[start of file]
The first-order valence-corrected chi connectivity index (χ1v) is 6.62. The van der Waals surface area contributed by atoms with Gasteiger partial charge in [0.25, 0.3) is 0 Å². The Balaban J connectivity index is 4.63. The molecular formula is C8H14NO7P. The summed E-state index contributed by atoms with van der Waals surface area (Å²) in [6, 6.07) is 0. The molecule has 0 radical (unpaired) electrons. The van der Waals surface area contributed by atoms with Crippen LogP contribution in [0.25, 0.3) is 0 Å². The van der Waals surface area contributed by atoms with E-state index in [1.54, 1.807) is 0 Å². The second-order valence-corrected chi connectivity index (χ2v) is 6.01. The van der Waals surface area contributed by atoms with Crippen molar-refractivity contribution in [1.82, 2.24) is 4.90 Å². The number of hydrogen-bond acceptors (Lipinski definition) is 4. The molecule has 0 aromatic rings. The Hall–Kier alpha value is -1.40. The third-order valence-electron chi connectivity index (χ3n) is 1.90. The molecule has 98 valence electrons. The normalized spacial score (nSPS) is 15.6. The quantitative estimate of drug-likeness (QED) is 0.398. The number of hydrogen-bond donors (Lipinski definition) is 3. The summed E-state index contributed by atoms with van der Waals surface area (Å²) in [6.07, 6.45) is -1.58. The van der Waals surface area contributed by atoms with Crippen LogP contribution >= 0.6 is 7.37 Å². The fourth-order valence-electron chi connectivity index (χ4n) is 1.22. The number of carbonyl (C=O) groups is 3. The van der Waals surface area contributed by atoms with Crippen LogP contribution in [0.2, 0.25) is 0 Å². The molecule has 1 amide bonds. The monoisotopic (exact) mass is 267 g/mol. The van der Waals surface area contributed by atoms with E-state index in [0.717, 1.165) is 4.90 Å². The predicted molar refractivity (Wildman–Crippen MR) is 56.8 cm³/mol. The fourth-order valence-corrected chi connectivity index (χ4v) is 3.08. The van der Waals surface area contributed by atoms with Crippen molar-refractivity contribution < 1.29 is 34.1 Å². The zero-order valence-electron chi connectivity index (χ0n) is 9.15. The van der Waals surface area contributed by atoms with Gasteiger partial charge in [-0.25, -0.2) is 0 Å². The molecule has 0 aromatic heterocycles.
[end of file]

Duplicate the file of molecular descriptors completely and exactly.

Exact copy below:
The first-order valence-corrected chi connectivity index (χ1v) is 6.62. The van der Waals surface area contributed by atoms with Gasteiger partial charge in [0.25, 0.3) is 0 Å². The Balaban J connectivity index is 4.63. The molecular formula is C8H14NO7P. The summed E-state index contributed by atoms with van der Waals surface area (Å²) in [6, 6.07) is 0. The molecule has 0 radical (unpaired) electrons. The van der Waals surface area contributed by atoms with Crippen LogP contribution in [0.25, 0.3) is 0 Å². The van der Waals surface area contributed by atoms with E-state index in [1.54, 1.807) is 0 Å². The second-order valence-corrected chi connectivity index (χ2v) is 6.01. The van der Waals surface area contributed by atoms with Crippen molar-refractivity contribution in [1.82, 2.24) is 4.90 Å². The number of hydrogen-bond acceptors (Lipinski definition) is 4. The molecule has 0 aromatic rings. The Hall–Kier alpha value is -1.40. The third-order valence-electron chi connectivity index (χ3n) is 1.90. The molecule has 98 valence electrons. The normalized spacial score (nSPS) is 15.6. The quantitative estimate of drug-likeness (QED) is 0.398. The number of hydrogen-bond donors (Lipinski definition) is 3. The summed E-state index contributed by atoms with van der Waals surface area (Å²) in [6.07, 6.45) is -1.58. The van der Waals surface area contributed by atoms with Crippen LogP contribution >= 0.6 is 7.37 Å². The fourth-order valence-electron chi connectivity index (χ4n) is 1.22. The number of carbonyl (C=O) groups is 3. The van der Waals surface area contributed by atoms with Crippen LogP contribution in [0.2, 0.25) is 0 Å². The molecule has 1 amide bonds. The monoisotopic (exact) mass is 267 g/mol. The van der Waals surface area contributed by atoms with E-state index in [0.717, 1.165) is 4.90 Å². The predicted molar refractivity (Wildman–Crippen MR) is 56.8 cm³/mol. The fourth-order valence-corrected chi connectivity index (χ4v) is 3.08. The van der Waals surface area contributed by atoms with Crippen molar-refractivity contribution < 1.29 is 34.1 Å². The zero-order valence-electron chi connectivity index (χ0n) is 9.15. The van der Waals surface area contributed by atoms with Gasteiger partial charge in [-0.25, -0.2) is 0 Å². The molecule has 0 aromatic heterocycles.